If there was one big take-home from President Uhuru Kenyatta’s meeting with leaders from his Mt Kenya backyard, it was that he no longer has the bully pulpit.
The long-awaited gathering came against a backdrop where the president has been progressively losing his political base to Deputy President William Ruto, whose aggressive early campaign for the 2022 presidential elections seems to have roped in a majority of Mt Kenya Members of Parliament.
The meeting came a few days after the President inexplicably skipped a much-awaited fund raising rally in Murang’a County whose timing clashed with Dr Ruto’s campaign jaunt in the same neighbourhood.
Although the DP had already cancelled his Murang’a visit amid fears of a likely political clash, the President still made his a late no-show, with crowds already gathered.
His office cited engagements with foreign leaders in Nairobi for the International Conference on Population and Development, but that seemed more like a convenient excuse than the real reason, and only added to perception that he was avoiding his strongholds.
The Sagana meeting also just a day after Dr Ruto tellingly referred to ‘Uhuru’s Jubilee’ in the latest instalment of a remarkable twitter tirade following on the war of words with ODM leader Raila Odinga’s supporters since his candidate MacDonald Mariga lost the Kibra parliamentary by-election.
The angry tweet was in reference to Mr Odinga, whom he accused of using deceit to destroy other political parties, and concluded by pledging to stand firm with Uhuru and Jubilee. However, the earlier reference to the ruling party as ‘Uhuru’s’, in contrast to the past references as a partnership, was not lost on observers.
Dr Ruto and his entourage of Tangatanga MPs have kept up a hectic schedule of campaign rallies across the country in defiance of the president’s constant pleas for an end to premature electioneering at the expense of the Jubilee government’s development agenda.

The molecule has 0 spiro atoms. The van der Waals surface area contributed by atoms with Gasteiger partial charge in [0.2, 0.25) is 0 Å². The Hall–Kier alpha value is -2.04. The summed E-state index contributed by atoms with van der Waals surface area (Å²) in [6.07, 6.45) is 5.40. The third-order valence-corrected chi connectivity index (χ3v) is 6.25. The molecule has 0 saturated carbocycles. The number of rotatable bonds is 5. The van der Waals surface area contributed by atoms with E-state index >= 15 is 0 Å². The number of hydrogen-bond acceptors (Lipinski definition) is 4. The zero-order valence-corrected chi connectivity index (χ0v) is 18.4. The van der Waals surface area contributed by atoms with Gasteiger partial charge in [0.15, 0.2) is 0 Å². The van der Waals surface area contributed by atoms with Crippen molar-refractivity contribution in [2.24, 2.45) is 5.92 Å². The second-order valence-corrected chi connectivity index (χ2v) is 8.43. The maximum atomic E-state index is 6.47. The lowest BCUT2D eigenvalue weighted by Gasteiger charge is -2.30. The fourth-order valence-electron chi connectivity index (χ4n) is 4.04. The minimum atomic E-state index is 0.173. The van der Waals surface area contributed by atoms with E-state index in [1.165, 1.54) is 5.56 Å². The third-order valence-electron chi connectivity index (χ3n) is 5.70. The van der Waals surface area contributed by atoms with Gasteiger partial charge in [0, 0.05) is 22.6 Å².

Many of those rallies have been used to hit out at the Building Bridges Initiative championed by President Kenyatta and Mr Odinga, with some of the MPs often firing direct broadsides at the president as Dr Ruto looks on.
With the Building Bridges task force expected to release its delayed report any time now, it has been expected that the president would have to meet MPs and other political leaders from the Mt Kenya region to rally support for the initiative.
He has been aware of the hostility to his dalliance with Mr Odinga, which many in the Jubilee Party fear will be used to renege on the pledge to support Dr Ruto as his successor come 2022.
Apart from MPs abandoning him to queue up behind Dr Ruto’s cash-rich political machine, President Kenyatta has also had to contend with the fact that the ground in central Kenya, as in the rest of the country, has turned hostile as frustrations rise over the dire economic situation.
He has had to contend with accusations of neglecting his political base, hence the import of the Sagana State Lodge gathering against a backdrop of a disgruntled backyard and uncertainty over his relationship with Dr Ruto.
It was expected that President Kenyatta would use the occasion to assert his authority, read the riot act to defiant MPs, and signal unequivocal support for the BBI initiative.